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Market volatility, debt & the commodities slide.

October 21st, 2011 · Greg Atkinson · 34 Comments

Over the last six months stock markets globally have become more volatile as Europe and the U.S. struggle to revive their economies.  To make things more complicated many advanced economies have racked up so much debt during the ‘good times’ that they now don’t have the capacity to spend their way out of trouble.  There will be no quick fixes and the situation is worrying enough to even rattle the commodities bulls.

Rather than focus on the daily movements of the markets I prefer to look at the bigger picture to see if I can pick out some themes or trends that might help  make some sense out of all this chaos.

So let’s firstly look at the U.S. S&P 500 Volatility Index or VIX.

S&P 500 Volatility Index chart (VIX)



Over the last six months the VIX has risen from around 15 to around 35 and most of this gain has been since late July.  We can’t just blame the Europeans and their debt mess for this as the U.S. economy isn’t exactly in good shape either.

The VIX chart is telling us what we already know – that the U.S. stock market has been posting some decent gains only to have these wiped out by some pretty nerve testing slumps.

Generally speaking, long term stock market investors like to see the markets a lot more calmer than they are now and in VIX terms, that would be around 15 or lower.  But remember, the VIX tracks volatility and so it can be quite low even during a bear market.  A less volatile market doesn’t necessarily mean that stock prices are rising.

Possibly more worrying for Australian stock market investors is that commodities prices have been on the decline now for some months.  Various mining company CEO’s have been doing their best to convey a bullish outlook for commodities like coking coal and iron ore, but the reality is that the overall price trend for these at the moment is downwards.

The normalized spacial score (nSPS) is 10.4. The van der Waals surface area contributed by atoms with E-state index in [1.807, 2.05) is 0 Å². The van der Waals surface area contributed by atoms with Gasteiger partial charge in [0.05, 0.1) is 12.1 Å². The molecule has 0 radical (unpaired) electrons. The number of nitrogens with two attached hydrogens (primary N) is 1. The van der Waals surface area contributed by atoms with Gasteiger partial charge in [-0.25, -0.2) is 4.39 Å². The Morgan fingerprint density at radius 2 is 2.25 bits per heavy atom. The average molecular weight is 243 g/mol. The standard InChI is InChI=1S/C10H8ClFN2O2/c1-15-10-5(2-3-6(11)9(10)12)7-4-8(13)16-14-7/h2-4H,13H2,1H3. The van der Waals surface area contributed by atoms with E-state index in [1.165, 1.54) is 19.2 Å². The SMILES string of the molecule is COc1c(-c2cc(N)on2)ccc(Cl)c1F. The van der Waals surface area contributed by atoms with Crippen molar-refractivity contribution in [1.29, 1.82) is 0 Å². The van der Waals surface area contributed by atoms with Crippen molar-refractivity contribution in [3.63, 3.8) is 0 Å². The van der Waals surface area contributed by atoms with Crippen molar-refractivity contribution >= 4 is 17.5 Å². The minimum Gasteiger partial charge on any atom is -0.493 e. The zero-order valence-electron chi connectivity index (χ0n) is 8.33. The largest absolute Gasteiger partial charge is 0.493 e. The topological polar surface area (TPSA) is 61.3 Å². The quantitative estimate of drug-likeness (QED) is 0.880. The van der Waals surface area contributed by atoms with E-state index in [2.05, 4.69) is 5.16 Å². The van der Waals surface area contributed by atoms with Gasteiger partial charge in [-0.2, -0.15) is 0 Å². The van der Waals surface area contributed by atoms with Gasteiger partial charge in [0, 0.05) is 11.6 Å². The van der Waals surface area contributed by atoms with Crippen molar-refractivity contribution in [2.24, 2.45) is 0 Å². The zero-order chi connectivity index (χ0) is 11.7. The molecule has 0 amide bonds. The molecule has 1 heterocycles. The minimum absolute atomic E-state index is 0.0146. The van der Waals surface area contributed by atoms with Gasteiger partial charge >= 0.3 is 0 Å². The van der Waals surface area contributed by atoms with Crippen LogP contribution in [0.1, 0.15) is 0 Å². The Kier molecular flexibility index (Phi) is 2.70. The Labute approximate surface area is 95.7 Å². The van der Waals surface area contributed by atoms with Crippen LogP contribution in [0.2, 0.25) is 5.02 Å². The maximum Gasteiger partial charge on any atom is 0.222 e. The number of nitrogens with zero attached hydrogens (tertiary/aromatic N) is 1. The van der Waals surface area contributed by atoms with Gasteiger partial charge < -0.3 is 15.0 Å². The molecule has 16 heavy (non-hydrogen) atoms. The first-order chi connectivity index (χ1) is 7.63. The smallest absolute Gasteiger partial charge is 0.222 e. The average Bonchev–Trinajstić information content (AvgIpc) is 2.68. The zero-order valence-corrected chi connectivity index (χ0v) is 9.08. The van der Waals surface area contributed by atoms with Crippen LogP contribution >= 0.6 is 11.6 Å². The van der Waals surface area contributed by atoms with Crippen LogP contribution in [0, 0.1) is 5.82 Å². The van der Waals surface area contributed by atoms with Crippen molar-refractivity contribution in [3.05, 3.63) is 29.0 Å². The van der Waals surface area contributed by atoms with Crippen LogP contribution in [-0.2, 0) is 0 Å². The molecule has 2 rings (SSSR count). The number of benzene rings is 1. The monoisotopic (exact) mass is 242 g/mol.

Commodities Futures Indexes


The chart above shows a variety of commodities related indexes such as the UBS Bloomberg CMCI (red) and the Rogers International (blue) but it is really the overall trend I am interested in.  Despite a recent bounce off a low, the commodities futures are trending down.

Maybe commodities are about to stage a rally and recover lost ground but I doubt it.  My personal (and probably flawed) view is that the commodities cycle is turning and that prices will head lower and remain below their records highs for some years.

As regular site visitors will know, I have been warning for some time that commodities prices would fall back  and not merrily keep heading towards the stratosphere as many people appear to believe.  Many in the financial media would scoff at that idea but if we look at the stock price chart for BHP Billiton then it appears that many investors share my view…at least for now.

BHP Billiton (ASX:BHP) 6 month stock price chart


Back in April, BHP shares traded just below $50. Today BHP stock is trading around $35 so that suggests to me that many investors are have indeed become cautious about the outlook for commodities.

If you are bullish on the outlook for Chinese economy or regarding commodities in general then BHP is probably trading at fairly attractive price.  My view is that there is simply far too much risk out there and at this point in time I am comfortable with being underweight in the commodities area.

Lastly a quick review of the ASX 200 will show us how  the Australian stock market has fared over the last six months.

S&P/ASX 200 Index (ASX:XJO) 6 month chart


Since May it’s been a somewhat bumpy ride down to what appears to have been a market bottom of just below 4000.  If France & Germany can work out their differences regarding a bailout fund then we should see the S&P/ASX 200 head up near 4400.  But we need to keep in mind that economic growth in Europe is at best anaemic and that the U.S. economy is on the brink of dipping back into a recession.

Overall I remain very cautious regarding the outlook for the global economy and believe it is going to be a tough year for the Australian economy in 2012.  At some point we should see the market start to rally again, but I don’t think we are near that stage quite yet.

Greg Atkinson is the editor of Shareswatch Australia and the Managing Director of Ohori Capital He is originally from Australia but currently resides in Japan. He can be followed on twitter via @GregAtkinson_jp

34 responses so far ↓

  • 1 Stillgotshoeson // Oct 21, 2011 at 9:37 pm

    If QEIII in the USofA and a multi trillion dollar bailout in Europe do occur then a bullish run up on the ASX to 4400/4500 occurs I will be selling out of everything except precious metal stocks.

  • 2 Ned S // Oct 21, 2011 at 9:59 pm

    We won’t get a multi-trillion $ bailout in Euroland anytime soon apparently Shoes. But in the interim we’ve got the next best thing they can dish up for now this bloke reckons? :

  • 3 Lachlan // Oct 22, 2011 at 7:37 am

    All metal construction here Shoes πŸ˜‰

    Liking the AUD gold chart this week coming..already bought more physical and maybe punt on the ETFs for a short term bet this week.